The country’s largest cucumber farm will be developed in Western Australia as part of a joint venture between traditional owners and an established Australian horticultural company.
- A joint venture will see Australia’s largest cucumber farm built near Geraldton
- 4 Ways Fresh Produce will farm with Yamatji Enterprise Limited under the brand Yamatji Fresh Produce
- Indigenous leaders say the joint venture will leave a lasting legacy for generations to come
Cucumber farmer 4 Ways Fresh Produce has signed an agreement with Indigenous Business Australia and Yamatji Enterprises Limited (YEL), an economic entity of the Yamatji Southern Regional Corporation.
Yamatji Southern was founded after a historic $500 million native title determination and settlement agreement with the WA government in 2020.
The partnership between YEL and 4 Ways Fresh will see 4 Ways Fresh’s existing 300 greenhouses, just south of Geraldton, expanded to 600 tunnels.
The groups will farm together under the brand Yamatji Fresh Produce.
4 Ways general manager Kingsley Songer said the project would be developed in stages, with 125 greenhouses to be built next year on land recently purchased by traditional owners.
He said the joint venture company would plant 400 greenhouses with cucumbers to make it the largest producer in Australia, but would also consider growing other crops such as eggplant, tomatoes, and capsicum to fill national supply gaps.
Leaving a legacy
YEL chair Fred Taylor said the partnership was the first to be announced by the Yamatji Southern Regional Corporation and would create continued wealth for traditional owners.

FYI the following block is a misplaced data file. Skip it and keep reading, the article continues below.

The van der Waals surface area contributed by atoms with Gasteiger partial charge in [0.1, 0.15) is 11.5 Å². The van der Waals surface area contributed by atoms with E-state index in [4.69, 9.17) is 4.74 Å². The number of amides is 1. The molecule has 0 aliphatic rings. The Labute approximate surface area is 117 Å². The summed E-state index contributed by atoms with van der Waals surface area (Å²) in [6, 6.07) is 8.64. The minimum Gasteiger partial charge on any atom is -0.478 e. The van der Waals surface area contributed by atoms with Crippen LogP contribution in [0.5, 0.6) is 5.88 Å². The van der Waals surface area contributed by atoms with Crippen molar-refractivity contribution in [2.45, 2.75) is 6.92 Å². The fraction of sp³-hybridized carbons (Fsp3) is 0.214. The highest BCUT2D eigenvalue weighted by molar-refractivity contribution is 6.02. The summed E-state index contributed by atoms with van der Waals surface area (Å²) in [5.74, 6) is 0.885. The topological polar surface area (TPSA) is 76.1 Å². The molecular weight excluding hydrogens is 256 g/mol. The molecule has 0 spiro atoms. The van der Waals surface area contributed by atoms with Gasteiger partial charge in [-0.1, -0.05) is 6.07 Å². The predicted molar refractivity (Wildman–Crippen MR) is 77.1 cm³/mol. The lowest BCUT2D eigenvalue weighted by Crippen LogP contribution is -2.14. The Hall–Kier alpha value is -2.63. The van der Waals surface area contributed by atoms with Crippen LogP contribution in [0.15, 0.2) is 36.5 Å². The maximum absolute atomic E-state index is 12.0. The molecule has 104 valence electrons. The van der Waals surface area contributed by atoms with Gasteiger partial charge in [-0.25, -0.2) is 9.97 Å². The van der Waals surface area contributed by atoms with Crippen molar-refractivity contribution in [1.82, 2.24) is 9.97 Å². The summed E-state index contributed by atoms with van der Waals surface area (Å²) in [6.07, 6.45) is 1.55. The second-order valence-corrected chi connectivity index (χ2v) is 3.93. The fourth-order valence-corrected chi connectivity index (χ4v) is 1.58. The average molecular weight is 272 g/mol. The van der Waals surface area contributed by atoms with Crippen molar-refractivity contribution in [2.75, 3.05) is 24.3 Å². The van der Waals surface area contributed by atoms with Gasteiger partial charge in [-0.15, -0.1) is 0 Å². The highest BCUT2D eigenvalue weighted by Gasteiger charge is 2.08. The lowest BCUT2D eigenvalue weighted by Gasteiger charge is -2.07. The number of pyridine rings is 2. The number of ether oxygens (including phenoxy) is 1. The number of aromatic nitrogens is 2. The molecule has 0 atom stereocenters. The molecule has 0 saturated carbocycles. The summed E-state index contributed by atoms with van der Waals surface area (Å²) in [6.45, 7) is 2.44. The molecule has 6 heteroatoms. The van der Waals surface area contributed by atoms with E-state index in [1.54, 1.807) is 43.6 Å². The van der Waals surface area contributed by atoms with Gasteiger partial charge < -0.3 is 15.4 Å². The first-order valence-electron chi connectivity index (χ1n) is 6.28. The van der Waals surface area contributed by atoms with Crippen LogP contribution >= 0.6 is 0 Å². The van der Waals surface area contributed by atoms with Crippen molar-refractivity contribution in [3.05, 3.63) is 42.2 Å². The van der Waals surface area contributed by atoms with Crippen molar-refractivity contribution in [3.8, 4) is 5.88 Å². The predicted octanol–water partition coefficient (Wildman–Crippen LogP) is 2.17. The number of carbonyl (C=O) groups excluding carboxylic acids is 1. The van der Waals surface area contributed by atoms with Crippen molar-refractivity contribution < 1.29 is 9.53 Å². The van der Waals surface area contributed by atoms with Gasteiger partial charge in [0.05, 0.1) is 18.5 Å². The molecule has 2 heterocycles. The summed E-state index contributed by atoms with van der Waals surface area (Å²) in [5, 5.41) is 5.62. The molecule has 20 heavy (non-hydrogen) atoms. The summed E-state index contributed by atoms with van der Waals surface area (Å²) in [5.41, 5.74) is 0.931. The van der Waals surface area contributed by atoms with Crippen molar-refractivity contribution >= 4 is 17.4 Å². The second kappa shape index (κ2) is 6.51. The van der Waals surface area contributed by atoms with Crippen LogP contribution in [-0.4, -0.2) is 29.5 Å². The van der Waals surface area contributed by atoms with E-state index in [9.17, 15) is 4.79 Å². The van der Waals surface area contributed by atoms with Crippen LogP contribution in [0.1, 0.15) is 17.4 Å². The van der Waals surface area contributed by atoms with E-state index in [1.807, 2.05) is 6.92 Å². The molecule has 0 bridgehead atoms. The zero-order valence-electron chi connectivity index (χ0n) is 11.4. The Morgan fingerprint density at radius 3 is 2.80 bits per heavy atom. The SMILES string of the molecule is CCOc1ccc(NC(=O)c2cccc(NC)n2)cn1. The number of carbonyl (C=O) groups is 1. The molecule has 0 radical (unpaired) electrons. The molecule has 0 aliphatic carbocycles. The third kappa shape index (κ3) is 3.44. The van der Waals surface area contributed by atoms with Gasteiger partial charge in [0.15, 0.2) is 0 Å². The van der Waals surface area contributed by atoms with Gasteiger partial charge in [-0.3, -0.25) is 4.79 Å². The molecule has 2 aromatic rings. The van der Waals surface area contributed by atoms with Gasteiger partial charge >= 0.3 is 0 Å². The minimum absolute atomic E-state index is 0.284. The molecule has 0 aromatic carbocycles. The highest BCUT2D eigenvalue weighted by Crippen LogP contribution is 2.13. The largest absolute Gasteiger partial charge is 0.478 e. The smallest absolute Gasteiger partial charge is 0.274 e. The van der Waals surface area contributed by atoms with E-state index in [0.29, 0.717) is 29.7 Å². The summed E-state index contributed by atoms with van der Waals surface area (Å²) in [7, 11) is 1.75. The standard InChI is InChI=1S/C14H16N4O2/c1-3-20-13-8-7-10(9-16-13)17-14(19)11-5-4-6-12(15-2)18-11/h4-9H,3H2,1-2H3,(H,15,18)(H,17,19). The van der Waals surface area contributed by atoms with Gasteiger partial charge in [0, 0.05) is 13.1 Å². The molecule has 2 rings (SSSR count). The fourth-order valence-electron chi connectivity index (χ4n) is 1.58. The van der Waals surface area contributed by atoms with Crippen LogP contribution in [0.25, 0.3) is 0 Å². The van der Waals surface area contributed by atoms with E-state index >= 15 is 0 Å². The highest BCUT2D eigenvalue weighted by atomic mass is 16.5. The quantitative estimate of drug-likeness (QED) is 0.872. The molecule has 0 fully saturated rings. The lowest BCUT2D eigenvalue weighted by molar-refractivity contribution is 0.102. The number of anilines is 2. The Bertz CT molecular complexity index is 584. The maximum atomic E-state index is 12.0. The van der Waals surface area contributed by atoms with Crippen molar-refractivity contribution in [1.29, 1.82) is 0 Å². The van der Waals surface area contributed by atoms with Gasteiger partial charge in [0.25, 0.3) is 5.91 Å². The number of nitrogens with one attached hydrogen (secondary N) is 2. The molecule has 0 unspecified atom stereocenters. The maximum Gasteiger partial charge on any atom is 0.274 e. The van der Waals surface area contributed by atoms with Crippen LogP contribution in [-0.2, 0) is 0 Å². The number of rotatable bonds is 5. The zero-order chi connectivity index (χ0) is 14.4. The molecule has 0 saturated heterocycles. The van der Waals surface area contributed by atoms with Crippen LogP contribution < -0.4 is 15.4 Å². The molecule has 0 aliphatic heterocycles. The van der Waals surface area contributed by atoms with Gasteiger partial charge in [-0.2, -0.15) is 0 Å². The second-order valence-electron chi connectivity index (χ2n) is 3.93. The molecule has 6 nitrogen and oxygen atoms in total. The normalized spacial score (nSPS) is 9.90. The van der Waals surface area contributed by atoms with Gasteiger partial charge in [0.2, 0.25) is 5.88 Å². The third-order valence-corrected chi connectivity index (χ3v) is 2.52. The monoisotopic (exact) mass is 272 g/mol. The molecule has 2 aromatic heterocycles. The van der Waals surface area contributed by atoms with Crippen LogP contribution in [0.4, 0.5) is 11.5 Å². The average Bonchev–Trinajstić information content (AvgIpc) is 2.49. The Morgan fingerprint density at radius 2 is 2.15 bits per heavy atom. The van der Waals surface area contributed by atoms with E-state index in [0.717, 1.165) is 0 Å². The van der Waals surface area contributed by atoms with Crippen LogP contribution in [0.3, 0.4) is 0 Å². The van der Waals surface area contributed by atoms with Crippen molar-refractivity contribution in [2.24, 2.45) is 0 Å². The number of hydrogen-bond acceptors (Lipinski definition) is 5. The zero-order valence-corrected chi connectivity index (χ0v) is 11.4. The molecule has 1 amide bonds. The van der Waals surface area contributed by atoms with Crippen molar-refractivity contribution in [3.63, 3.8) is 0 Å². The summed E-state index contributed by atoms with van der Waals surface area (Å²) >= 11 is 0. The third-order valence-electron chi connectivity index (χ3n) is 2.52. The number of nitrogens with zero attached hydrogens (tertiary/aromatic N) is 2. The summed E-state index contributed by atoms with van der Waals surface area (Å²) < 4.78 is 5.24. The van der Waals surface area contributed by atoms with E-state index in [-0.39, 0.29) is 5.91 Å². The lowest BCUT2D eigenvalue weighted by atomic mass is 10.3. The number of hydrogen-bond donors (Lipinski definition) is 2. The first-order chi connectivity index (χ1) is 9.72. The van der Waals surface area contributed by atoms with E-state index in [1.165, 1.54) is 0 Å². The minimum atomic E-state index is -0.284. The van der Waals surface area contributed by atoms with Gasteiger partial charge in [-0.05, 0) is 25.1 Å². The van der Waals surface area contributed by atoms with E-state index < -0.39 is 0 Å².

“One of the things was we always spoke about, we are not a welfare agency, we are an organisation that is here to partner with partners and to create jobs, employment, training and wealth so it was a great opportunity with 4 Ways,” Mr Taylor said.
“We’ve got a land-use agreement that gives us the opportunity to be commercial and create wealth for us, and we are not going to miss out on that.
Mr Songer said the expansion would create up to 100 casual jobs and 15 permanent positions.
“It is a significant opportunity for the local Geraldton community,” Mr Songer said.
Mr Taylor said he wanted to see young people and people who had been looking for work secure job opportunities.
Traditional owners and 4 Ways will retain ownership of their individual assets, but will farm together under the joint venture.
Mr Songer said the company was waiting on local government approval to begin building the tunnels, which it was hoped would be ready for planting in April.